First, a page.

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PSC compromises on utility profits  

Credit:  By Thomas Content of the Journal Sentinel, www.jsonline.com 9 December 2010 ~~

State energy regulators Thursday compromised on a utility rule that customer groups said could allow consumers to pay indirectly for bonuses and stock options awarded to executives at the state’s investor-owned utilities.

The Public Service Commission also made changes to satisfy concerns lawmakers raised over new guidelines for local governments to use when developers propose to build small wind farms.

In a new rule designed to simplify how utilities recover fuel costs, the commissioners rebuffed a request by utilities and members of the state Senate who wanted the commission to stop using cases involving fuel costs to determine whether utilities were earning too much money. But they also didn’t go as far as customer groups, the Wisconsin Paper Council and Wausau Paper Corp. had sought, rejecting their proposal to include executive bonuses in the calculation when probing whether a utility earned too much profit.

Commissioners Eric Callisto and Lauren Azar said they remained concerned about executive compensation at the investor-owned utilities. Callisto asked that the PSC staff monitor the issue over the next two years, with the commission planning to regulate bonuses through its regular audits and rate cases rather than cost increases linked to fuel.

Robert Norcross, the commission administrator, said the agency will be reviewing monthly earnings reports submitted by utilities to assess whether they are earning more than their authorized profit level.

“If it looks like the utilities are really over-earning, we could inform the commission of that and they could take whatever action they wanted to,” Norcross said.

Utilities had urged the commission and the Legislature to strip from the rule any look into excess revenues, arguing that cases involving costs for power plant fuel aren’t the proper place to deal with whether utilities earned too much money.

Customer groups termed the vote an acceptable compromise because they wanted to retain the opportunity for the commission to probe into whether utilities were earning too much.

“It’s not as strong as we would have liked, but the commission made assurances that ratepayers will not pay for bonuses in the future,” said Charlie Higley, executive director of the Wisconsin Citizens’ Utility Board, a customer group.

Azar, who has been the commission’s most vocal critic of executive compensation, said she was glad that this case shed light on the size of the bonuses, which totaled $44 million last year at four of the investor-owned electric and natural gas utilities in the state, on top of $10 million in salaries for those 20 executives.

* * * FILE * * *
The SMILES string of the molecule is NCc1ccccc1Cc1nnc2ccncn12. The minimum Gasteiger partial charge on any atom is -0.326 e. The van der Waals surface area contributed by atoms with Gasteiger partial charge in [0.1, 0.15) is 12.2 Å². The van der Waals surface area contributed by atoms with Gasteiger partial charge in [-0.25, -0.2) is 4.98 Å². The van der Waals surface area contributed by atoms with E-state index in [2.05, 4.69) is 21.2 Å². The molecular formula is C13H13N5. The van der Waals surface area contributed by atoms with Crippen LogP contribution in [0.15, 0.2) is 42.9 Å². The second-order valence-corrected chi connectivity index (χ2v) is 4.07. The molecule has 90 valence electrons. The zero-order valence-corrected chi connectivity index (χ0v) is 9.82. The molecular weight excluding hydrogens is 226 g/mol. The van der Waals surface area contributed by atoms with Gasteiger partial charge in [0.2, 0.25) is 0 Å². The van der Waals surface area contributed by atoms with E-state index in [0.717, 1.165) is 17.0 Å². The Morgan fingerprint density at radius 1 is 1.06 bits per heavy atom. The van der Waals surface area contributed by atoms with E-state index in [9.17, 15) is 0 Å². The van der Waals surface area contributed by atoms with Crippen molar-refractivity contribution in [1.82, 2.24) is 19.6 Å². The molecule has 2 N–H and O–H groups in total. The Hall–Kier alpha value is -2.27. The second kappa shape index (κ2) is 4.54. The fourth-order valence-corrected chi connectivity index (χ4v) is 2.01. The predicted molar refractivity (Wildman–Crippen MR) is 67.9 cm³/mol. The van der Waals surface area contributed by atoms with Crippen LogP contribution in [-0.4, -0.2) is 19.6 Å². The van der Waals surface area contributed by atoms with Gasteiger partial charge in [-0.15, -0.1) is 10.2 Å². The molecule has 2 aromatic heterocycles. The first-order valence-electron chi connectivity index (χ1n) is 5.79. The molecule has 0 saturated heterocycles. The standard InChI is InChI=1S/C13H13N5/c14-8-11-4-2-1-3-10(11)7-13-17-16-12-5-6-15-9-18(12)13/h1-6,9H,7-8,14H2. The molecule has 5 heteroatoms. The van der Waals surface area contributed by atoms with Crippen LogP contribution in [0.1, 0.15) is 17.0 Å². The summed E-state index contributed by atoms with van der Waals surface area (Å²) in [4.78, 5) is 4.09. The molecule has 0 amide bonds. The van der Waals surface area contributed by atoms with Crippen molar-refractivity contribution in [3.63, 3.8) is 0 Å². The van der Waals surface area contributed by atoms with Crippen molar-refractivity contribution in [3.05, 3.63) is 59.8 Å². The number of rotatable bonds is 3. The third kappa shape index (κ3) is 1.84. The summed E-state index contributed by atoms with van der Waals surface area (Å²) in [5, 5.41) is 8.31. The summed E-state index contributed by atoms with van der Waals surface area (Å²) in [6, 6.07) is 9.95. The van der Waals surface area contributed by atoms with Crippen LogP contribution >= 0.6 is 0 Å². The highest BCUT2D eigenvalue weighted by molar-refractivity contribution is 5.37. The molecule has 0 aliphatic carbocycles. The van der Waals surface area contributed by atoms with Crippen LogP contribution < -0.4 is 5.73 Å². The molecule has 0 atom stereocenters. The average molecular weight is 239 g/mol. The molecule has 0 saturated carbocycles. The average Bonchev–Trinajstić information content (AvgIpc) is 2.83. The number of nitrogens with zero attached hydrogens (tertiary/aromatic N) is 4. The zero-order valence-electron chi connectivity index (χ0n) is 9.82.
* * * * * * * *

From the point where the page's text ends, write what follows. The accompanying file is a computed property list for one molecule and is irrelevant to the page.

She termed the incentive compensation “unacceptable.”

In the proxy statements filed with the Securities and Exchange Commission, utility holding companies defend the bonuses and stock options as pay-for-performance metrics that reward top management when the company’s financial results are strong.

Also Thursday, the commission revised language in a proposed rule that would govern how small wind farms in Wisconsin are regulated.

The revisions would allow turbines to be built closer to homes that aren’t hosting wind turbines than the original rules allowed. The revised rules would apply the same standard that the commission used when it approved construction of We Energies’ Glacier Hills Wind Park northeast of Madison, Callisto said.

As a result, wind turbines must be at least 1,250 feet away, the commission decided.

“By setting a maximum setback distance of 1,250 feet, the rule would not impose economic burdens on wind developers seeking to install newer and larger wind turbines now available in the market, such as the 2.5-megawatt turbines being erected at the Shirley Wind Farm in Brown County,” said Michael Vickerman, executive director of the renewable energy advocacy group Renew Wisconsin.

In addition, the commission made changes to address concerns raised by farmers during a recent legislative hearing on the wind rules. The changes would set up a system to compensate farmers for lost crop production within one-half mile of wind turbines if aerial spraying of insecticides isn’t able to be done because of the presence of the turbine.

Source:  By Thomas Content of the Journal Sentinel, www.jsonline.com 9 December 2010

This article is the work of the source indicated. Any opinions expressed in it are not necessarily those of National Wind Watch.

The copyright of this article resides with the author or publisher indicated. As part of its noncommercial effort to present the environmental, social, scientific, and economic issues of large-scale wind power development to a global audience seeking such information, National Wind Watch endeavors to observe “fair use” as provided for in section 107 of U.S. Copyright Law and similar “fair dealing” provisions of the copyright laws of other nations. Send requests to excerpt, general inquiries, and comments via e-mail.

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